Private Dance Lessons Cardiff Salsa, Bachata, Merengue and Wedding Dance...Read More
Actually yes! We even pay our taxes like regular people!
For some of us dance artists/teachers we are even lucky and hard-working enough to make dancing our main and only job, whether that is only performing, teaching or a combination of these, it is possible to take that risk and give up you “safe” job.
Now, some of you might imagine a glamorous life of performances, dance parties, events, travel and fun – and while it is some of those things, a job as a freelance dancer or small business is a little tougher than just that, it can be a little hard to switch off from “work-mode” with long hours, many hours of administration and business set up/maintenance/advertising, and most of us give our heart and soul to the performance and to our students, it can be physically and mentally exhausting.
They say “if you love your job you never work a day in your life”!
– this list of artistic jobs also includes singers, musicians, artists, photographers and even influencers on social media (and even more!)
Well, this is something that each new students craves to know, and unfortunately it’s a question that’s a little hard to answer! While we believe anyone can learn to dance, each “journey” is different for everyone, and depends on many variables such as how many classes you attend, your previous experience, your determination and practice time.
For example a student who goes to one class a week and does not practice in between will likely learn and feel confident less quickly than someone who takes lessons one or more lessons a week and practices when they can in-between lessons. That is why it is nearly impossible to give a correct and definite answer to that question. It also depends on the goals of the student, dancing is of course for fun and for most a hobby, but even a hobby can be driven by achievement and personal goals.
An estimate of a 6-8 weeks salsa course can land a student on the dance floor with confidence and some simple but effective dance moves!
When joining a new dance school or class you might be wondering at first which level of class you should attend, perhaps you have previous dancing experience in another or the same style of dance, or have come from another dancing school, you should try to remember each school has their own definition of levels as well, so an intermediate class may be more or less advanced than a class you have attended previously.
Our advice is always to contact the teacher or company and ask them! Please don’t turn up unannounced in the advanced class, think about it, it’s like trying to learn multiplication sums without knowing how to add or minus, it might also be considered disrespectful by your teachers or even by other students.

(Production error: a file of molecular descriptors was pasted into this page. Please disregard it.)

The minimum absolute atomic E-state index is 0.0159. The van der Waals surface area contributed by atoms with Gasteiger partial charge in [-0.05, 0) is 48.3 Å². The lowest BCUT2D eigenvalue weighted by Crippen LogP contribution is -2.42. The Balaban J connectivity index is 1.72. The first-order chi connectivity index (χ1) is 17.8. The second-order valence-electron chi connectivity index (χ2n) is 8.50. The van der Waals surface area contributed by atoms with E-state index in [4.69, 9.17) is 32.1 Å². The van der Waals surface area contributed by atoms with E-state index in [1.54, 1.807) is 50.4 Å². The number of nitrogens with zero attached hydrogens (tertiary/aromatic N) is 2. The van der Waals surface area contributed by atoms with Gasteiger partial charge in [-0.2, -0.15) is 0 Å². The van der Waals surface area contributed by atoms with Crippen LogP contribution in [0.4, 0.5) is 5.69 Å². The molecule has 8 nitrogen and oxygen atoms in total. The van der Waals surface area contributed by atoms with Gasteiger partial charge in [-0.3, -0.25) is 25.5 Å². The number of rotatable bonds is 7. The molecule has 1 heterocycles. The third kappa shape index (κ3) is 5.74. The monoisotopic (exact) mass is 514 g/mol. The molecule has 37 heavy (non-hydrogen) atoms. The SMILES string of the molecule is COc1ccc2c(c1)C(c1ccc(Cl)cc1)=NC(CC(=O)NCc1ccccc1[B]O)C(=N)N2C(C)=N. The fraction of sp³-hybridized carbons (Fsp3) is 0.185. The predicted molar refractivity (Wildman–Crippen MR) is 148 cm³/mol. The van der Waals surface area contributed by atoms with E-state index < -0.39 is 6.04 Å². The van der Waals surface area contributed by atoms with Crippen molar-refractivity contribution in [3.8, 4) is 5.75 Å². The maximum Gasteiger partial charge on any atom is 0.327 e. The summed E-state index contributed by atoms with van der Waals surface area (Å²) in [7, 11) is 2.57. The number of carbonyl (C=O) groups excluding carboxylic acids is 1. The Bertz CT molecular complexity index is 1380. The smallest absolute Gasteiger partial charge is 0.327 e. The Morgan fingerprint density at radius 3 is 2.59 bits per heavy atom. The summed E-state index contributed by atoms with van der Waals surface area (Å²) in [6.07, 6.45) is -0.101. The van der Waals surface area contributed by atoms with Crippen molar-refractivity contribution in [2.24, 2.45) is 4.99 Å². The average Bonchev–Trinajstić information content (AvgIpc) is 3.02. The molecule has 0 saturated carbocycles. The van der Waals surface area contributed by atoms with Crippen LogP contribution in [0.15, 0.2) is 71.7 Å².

Instead, first explain your experience to the company beforehand and they will advise you which level they think you fit into, if you feel you need to be more challenged by the class, then you can approach them and arrange to join another class. Many dance schools across Europe will ask you to join from the very beginning or even to audition to demonstrate your knowledge if you wish to join a more advanced level.
There are some misconceptions about where salsa actually came from – but the roots of Salsa actually originated in Cuba, a beautiful mix of Spanish and African culture, rhythms and dance.
Salsa was born on the streets and in the clubs of Cuba – and so it was pioneered by regular people (not trained dancers) and that is why salsa is for everyone!
Influences came from numerous styles of dance such as Son, Danzon, Bolero, Cha Cha Cha, Conga, Afro-Rumba (not to be confused with ballroom Rumba) and the Orishas, to create the salsa we know and love today. With the rising popularity of “radio sound” and jazz from the Americas, salsa was able to develop and spread across the world!
As you become more experienced and knowledgable about salsa you will come to recognise that there are different styles of salsa! Yes indeed! There are many variations of salsa, most developed in different countries students and “non-dancers” that salsa is just one style of dance, but just like with any genre of music there are always sub-genres or sub-styles. While all the styles are based on the main foundation steps of salsa the main differences are related to musical timing, some styling preferences and leading & following routines and rules.
Above we discussed the origins of salsa and yes, there is the distinct style of Cuban Salsa, but as the popularity of salsa dance, jazz and Latin culture spread across the world, other styles developed including New York salsa, Puerto Rican Salsa, Cali style, Colombian, LA (Los Angeles), Miami, also “Salsa on 1” and “Salsa on 2”.
Often I am asked from new students about Bachata and how it is different from Salsa… If you’ve even been to a Latin dance or Salsa party, Bachata is usually played to break up the all that high energy from salsa and give the dancers a moment to rest or enjoy a slower song with a partner.
Bachata was born in the Dominican Republic, originally a faster paced dance with lots of footwork and improvisation, after bachata entered popular culture the steps have become standardised and the music itself has also been influenced by Latin pop music.
Note that bachata is danced on bachata music and the basic steps of bachata are different from salsa, however the rules of the dance in terms of leading and following are similar. Over the last few years the popularity of the music genre has grown and the dance has developed to incorporate more complex moments as well as elements from other styles like contemporary modern dance.
If you enjoy salsa, then you will definitely enjoy learning and dancing Bachata as well!
Want to start dancing? Discover online and in-person classes here!
Written by Rhian Saunders (Havana People)
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